Filing 20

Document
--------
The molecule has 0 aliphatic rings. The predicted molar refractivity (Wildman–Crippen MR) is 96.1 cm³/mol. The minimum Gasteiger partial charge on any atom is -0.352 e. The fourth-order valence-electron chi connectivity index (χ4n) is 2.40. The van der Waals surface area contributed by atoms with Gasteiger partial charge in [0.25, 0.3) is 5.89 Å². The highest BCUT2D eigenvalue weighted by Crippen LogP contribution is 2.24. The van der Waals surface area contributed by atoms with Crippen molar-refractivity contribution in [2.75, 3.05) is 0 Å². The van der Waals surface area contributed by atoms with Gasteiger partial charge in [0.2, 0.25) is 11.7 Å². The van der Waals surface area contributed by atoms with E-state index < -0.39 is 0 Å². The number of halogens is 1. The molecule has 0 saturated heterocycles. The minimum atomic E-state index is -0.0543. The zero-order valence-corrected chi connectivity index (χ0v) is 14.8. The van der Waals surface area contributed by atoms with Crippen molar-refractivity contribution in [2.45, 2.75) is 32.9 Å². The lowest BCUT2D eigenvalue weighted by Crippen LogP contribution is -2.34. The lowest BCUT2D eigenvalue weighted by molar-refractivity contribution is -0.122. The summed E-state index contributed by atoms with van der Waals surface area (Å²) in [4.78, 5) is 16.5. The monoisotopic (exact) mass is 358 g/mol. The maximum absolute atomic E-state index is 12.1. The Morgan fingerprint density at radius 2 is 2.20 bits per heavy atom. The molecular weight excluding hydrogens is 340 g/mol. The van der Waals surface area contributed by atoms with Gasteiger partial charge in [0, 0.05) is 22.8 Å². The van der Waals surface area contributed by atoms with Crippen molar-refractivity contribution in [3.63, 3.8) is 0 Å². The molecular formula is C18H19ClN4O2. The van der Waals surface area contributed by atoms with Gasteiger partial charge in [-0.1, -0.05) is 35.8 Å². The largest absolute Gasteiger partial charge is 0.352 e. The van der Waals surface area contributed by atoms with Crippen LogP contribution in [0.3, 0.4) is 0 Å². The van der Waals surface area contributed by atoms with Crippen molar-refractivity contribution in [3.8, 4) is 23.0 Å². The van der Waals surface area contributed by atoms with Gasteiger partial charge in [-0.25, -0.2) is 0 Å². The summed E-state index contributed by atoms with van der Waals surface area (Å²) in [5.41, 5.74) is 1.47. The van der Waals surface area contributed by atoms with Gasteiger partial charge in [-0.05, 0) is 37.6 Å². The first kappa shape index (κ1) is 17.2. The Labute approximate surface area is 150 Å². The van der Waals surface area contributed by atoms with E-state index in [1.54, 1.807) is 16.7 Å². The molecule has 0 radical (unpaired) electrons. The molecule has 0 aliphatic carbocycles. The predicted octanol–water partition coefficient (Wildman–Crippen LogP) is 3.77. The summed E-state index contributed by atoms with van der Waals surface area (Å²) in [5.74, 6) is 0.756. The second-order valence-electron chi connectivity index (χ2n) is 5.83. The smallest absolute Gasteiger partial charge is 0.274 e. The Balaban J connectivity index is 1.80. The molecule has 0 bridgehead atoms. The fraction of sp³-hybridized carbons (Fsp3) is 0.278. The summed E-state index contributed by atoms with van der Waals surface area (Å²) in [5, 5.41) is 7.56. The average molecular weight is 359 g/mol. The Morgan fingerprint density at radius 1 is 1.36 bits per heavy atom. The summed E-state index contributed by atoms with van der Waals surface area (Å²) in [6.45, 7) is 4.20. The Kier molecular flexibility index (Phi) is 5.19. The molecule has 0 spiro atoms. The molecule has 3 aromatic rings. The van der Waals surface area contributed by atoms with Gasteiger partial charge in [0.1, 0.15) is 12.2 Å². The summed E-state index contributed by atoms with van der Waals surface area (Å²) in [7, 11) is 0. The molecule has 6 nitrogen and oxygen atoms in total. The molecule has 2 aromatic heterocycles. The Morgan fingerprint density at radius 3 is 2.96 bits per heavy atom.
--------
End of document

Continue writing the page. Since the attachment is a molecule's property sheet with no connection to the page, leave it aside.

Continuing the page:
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IN THE UNITED STATES DISTRICT COURT FOR THE EASTERN DISTRICT OF PENNSYLVANIA EULALIA LALA RODRIGUEZ v. CAROLYN W. COLVIN Acting Commissioner of Social Security 1 : : : : : : : CIVIL ACTION NO. 12-812 ORDER AND NOW, this 4th day of October, 2013, upon consideration of our August 13, 2012 Order to refer this matter to the Honorable Lynne A. Sitarski in accordance with the procedure for the random assignment of Social Security cases, Local Rule 72.1, and 28 U.S.C. §636(b)(1)(B) (docket entry #14); after careful and independent review of the Report and Recommendation of United States Magistrate Judge Lynne A. Sitarski (docket entry #18) which recommends that plaintiff’s request for review be denied, and plaintiff’s objections to the Report and Recommendation (R&R), and the Court finding that: (a) Rodriguez’s request for review under 42 U.S.C. §405(g) is before us for a second time, R&R at 1-2; (b) Rodriguez originally applied for Disability Insurance Benefits (DIB) and Supplemental Security Income (SSI) on July 27, 2006, alleging that she had been disabled since July 1 Carolyn W. Colvin became the Acting Commissioner of Social Security on February 14, 2013 and accordingly is substituted as defendant pursuant to Fed. R. Civ. P. 25(d)(1). 12, 2006 due to high blood pressure, anxiety, depression and panic attacks, Report and Recommendation I, dated April 10, 2010 (R&R I) (docket entry # 8, Exhibit 10 at 9); (c) After Rodriguez’s application was denied, an Administrative Law Judge (ALJ) held a hearing at which she was represented, and he determined in a October 20, 2008 decision that Rodriguez was insured for disability benefits through December 31, 2007 but was not entitled to DIB or SSI; additionally, he found she was capable of performing a significant number of jobs that exist in the national economy, id., a decision she appealed on March 23, 2009, id.; (d) At the conclusion of the prior proceeding, C.A. No. 09-1249, we approved and adopted Judge Sitarski’s Report and Recommendation, agreeing with her conclusion that the ALJ had failed to make comprehensive findings with regard to the plaintiff’s alleged mental impairments and remanding for further proceedings consistent with Judge Sitarski’s conclusions, June 29, 2010 Order (docket entry # 8, Exhibit 10 at 6); (e) The prior Report also noted, because the ALJ had relied upon and applied “substantial weight” to the opinion of a state agency psychological consultant even though that consultant had not examined Rodriguez and was not aware of her 2 medical history, id. at 22 and 23, the ALJ should order a consultative examination if additional medical records, referred to in the prior hearing, failed to provide sufficient clarification on remand regarding the plaintiff’s medical history and treatment, id. at 25; (f) On remand, the case was assigned to the same ALJ who again issued an unfavorable decision, R&R at 2; (g) Pursuant to our remand order, the ALJ subpoenaed all available medical records from the Crisis Center treating Rodriguez because he found that the records presented in the first proceeding erroneously referred to a hospital visit in December, 2007 instead of the prior year, docket entry # 8, Exhibit 9 at 26; (h) The ALJ found that the additional records obtained on remand provided sufficient clarification to support a decision on the claim without requiring a consultative examination, id., and, as to opinion evidence, he again gave significant weight only to the prior opinion of the nonconsulting state agency psychologist, id. at 37; (i) The ALJ issued a decision on April 28, 2011, concluding that based on her application for SSI filed on July 12, 2006, Rodriguez is not disabled, id. at 40, and the Appeals 3 Council found no reason to set that decision aside, R&R at 3; (j) Rodriguez argues that the ALJ erred in four ways: (1) by relying on the opinion of the non-examining psychological consultant; (2) by rejecting a Residual Functional Capacity 2 (RFC) assessment completed by a social worker under the apparent approval of Rodriguez’s treating physician; (3) by failing to order a consultative examination when the additional medical records failed to provide sufficient clarification; and (4) by failing to credit the testimony of Rodriguez’s daughter concerning the plaintiff’s frequent panic attacks, docket entry # 9 at 3-4; (k) Judge Sitarski found that the ALJ’s April 28, 2011 decision was supported by substantial evidence, docket entry # 18; (l) In her R&R, Judge Sitarski found that the ALJ applied the five-step sequential evaluation process to determine whether Rodriguez is under a disability, pursuant to 20 C.F.R. §416.920(a)(4), 3 concluding the record did not support a finding 2 “Residual functional capacity is defined as that which an individual is still able to do despite the limitations caused by his or her impairment(s).” Burnett v. Comm’r of Soc. Sec. Admin., 220 F.3d 112, 121 (3d Cir. 2000) (internal quotations omitted). 3 The evaluation process is as follow: 4 that either her medical or her mental impairments met the listing of impairments set forth in 20 C.F.R. Part 404, Subpart P, Appendix 1, R&R at 5-6, and that Rodriguez could perform light work subject to certain physical limitations, id. at 6; (m) We turn to Judge Sitarski’s conclusions about the four errors Rodriguez alleges in her brief; (n) Regarding the “significant weight” placed on the state agency psychologist, Judge Sitarski concluded the ALJ’s reiterated reliance was not error because the ALJ also had the First, the Commissioner considers whether the claimant is currently engaged in substantial gainful activity. If he [or she] is not, then the Commissioner considers in the second step whether the claimant has a “severe impairment” that significantly limits his [or her] physical or mental ability to perform basic work activities. If the claimant suffers a severe impairment, the third inquiry is whether, based on the medical evidence, the impairment meets the criteria of the impairment listed in the “listing of impairments,” . . . which results in a presumption of disability, or whether the claimant retains the capacity for work. If the impairment does not meet the criteria for a listed impairment, then the Commissioner assesses in the fourth step whether, despite the severe impairment, the claimant has the residual functional capacity to perform his [or her] past work. If the claimant cannot perform his [or her] past work, then the final step is to determine whether there is other work in the national economy that the claimant can perform. Sykes v. Apfel, 228 F.3d 259, 262-63 (3d Cir. 2000); see also 20 C.F.R. §§ 404.1520, 416.920. 5 expanded medical record at hand, including both the hospital records from December 2006 and from her mental-health treatment from April 28, 2008 to September 8, 2010, which collectively permitted a conclusion that Rodriguez’s mental impairments were not so severe as to preclude her doing light work, id. at 8; (o) Judge Sitarski also found that it was within the ALJ’s discretion, as the finder of fact, to reject the social worker’s assessment that Rodriguez suffered “very serious impairments in her overall functioning,” because (1) the social worker was likely not an “acceptable medical source” under 20 C.F.R. 404.1513(a) and (2) the ALJ concluded the social worker’s opinion was not supported by the objective medical evidence, id. at 9; (p) Judge Sitarski also rejected Rodriguez’s third contention: as the expanded medical record was sufficient to support a decision and included mental-health treatment notes that failed to demonstrate any mental impairment that affected Rodriguez’s RFC, it obviated the need for a consultative examination, id. at 10; (q) And finally, with respect the ALJ’s credibility assessment of Rodriguez’s daughter’s testimony that the plaintiff’s panic attacks interfered with her ability to cook 6 and watch her grandson, Judge Sitarski found that the ALJ was within his discretion to find that this testimony was contradicted by the objective medical evidence, id.; (r) A reviewing court is to determine only whether the ALJ’s findings are supported by substantial evidence, 42 U.S.C. § 405(g); Rutherford v. Barnhart, 399 F.3d 546, 552 (3d Cir. 2005); (s) Rodriguez’s objections to Judge Sitarski’s report can be briefly summarized as follows: (1) Judge Sitarski’s report ignores this Court’s prior decision that the state agency psychologist’s opinion was not substantial evidence; (2) The report did not address Rodriguez’s arguments that the ALJ should have investigated whether the social worker’s report was a “treating psychologist” report and that the ALJ should have explained why he did not consider it, according to the standard set by SSR 06-03p; (3) The report erred in stating that Rodriguez had not identified any medical records the ALJ had failed to subpoena, when the manifest issue is that Rodriguez was not sure of treatment dates and therefore the ALJ should have sought “all the records;” (4) The report fails to address the ALJ’s cherry-picking of positive medical notes from the treatment record, rather than his failure to order a consultative examination to do a balance review; And 7 (5) The report fails to address the ALJ’s misstatement of Rodriguez’s daughter’s testimony because there was evidence in the record that Rodriguez had suffered pan attacks in the past. (docket entry # 19); (t) Rodriguez asks, however, for only two remedies: that the matter be remanded with instructions that the ALJ not rely on the opinion of the state agency psychologist and to obtain either “a clean opinion from the treating psychiatrist” or a consultative examination, id. at 17, which we will decline to grant for the reasons set forth below; (u) When objections are filed to a magistrate judge's report and recommendation, we must make a de novo determination of those portions of the report, findings, or recommendations made the magistrate judge made to which there are objections. See 28 U.S.C. §636(b)(1); see also Rule 72.1(IV)(b) of the Rules of Civil Procedure for the United States District Court for the Eastern District of Pennsylvania; (v) As to her first objection, Rodriguez misreads this Court’s prior conclusions with respect to the state agency psychologist: As Judge Sitarski’s first report stated, the ALJ should first make further efforts to obtain additional and clarifying information from Rodriguez’s treatment sources, and 8 only if the additional records failed to provide sufficient clarification of Rodriguez’s condition, order a consultative examination, R&R I, docket entry # 8, Exhibit 10 at 17; (w) Rodriguez’s second objection essentially asks us to impermissibly second-guess the weight given to different medical sources before the ALJ; (x) The ALJ, as the finder of fact, noted the social- worker’s conclusions but gave “significant weight” not only to the state agency psychologist but to the medical records obtained by subpoena, see docket entry # 8, Exhibit 9 at 37, as he is empowered to do, and we are bound by those findings because the evidence in the record is substantial, Plummer v. Apfel, 186 F.3d 422, 427 (3d Cir. 1999); (y) Rodriguez’s third objection is almost unanswerable: Because her memory of her own treatment is unreliable, she asks the Court to engage in a full-scale fishing expedition, a step we will not take when the ALJ’s subpoena already produced several years of pertinent medical records; (z) In objecting, fourth, to the ALJ’s weighting of the record, Rodriguez again asks us impermissibly make our own assessment about the factual record assessment, but contradictory evidence in the record is not cause for reversing 9 the ALJ’s decision if substantial support exists for the decision within the record, Sykes, 228 F.3d at 262; (aa) Even if we would have decided the case differently, we may not re-weigh the evidence but must affirm the ALJ's credibility determinations if substantial evidence supports them, Monsour Med. Ctr. V. Heckler, 806 F.2d 1185, 1190-91 (3d Cir. 1986); (bb) Again, because ALJ subpoenaed records of Rodriguez’s December 2006 treatment-center visit and her subsequent mental-health treatment records in 2008 and 2010, on which he relied, docket entry # 8, Exhibit 9, and the scope of our review is limited to determining whether substantial evidence exists in the record to support the ALJ’s decision, Schaudeck v. Comm’r of Social Security, 181 F.3d 429, 431 (3d Cir. 1999), we agree with Judge Sitarski that the ALJ’s decision was supported by substantial evidence; and (cc) Finally, with respect to Rodriguez’s fifth objection: an ALJ may consider any other information along with the claimant's own statements, the medical evidence, the claimant's medical treatment history, and findings by state agency or other program physicians, 20 C.F.R. §404.1529(c)--but the ALJ is empowered to evaluate a claimant's credibility, see 10 Van Horn v. Schweiker, 717 F.2d 871, 873 (3d Cir. 1983), and we may not second-guess that finding; It is hereby ORDERED that: 1. Rodriguez’s objections (docket entry # 19) are OVERRULED; 2. Judge Sitarsky’s June 14, 2013 report and recommendation (docket entry # 18) is APPROVED and ADOPTED; and 3. The Clerk of Court shall CLOSE this case statistically. BY THE COURT: /s/ Stewart Dalzell, J. 11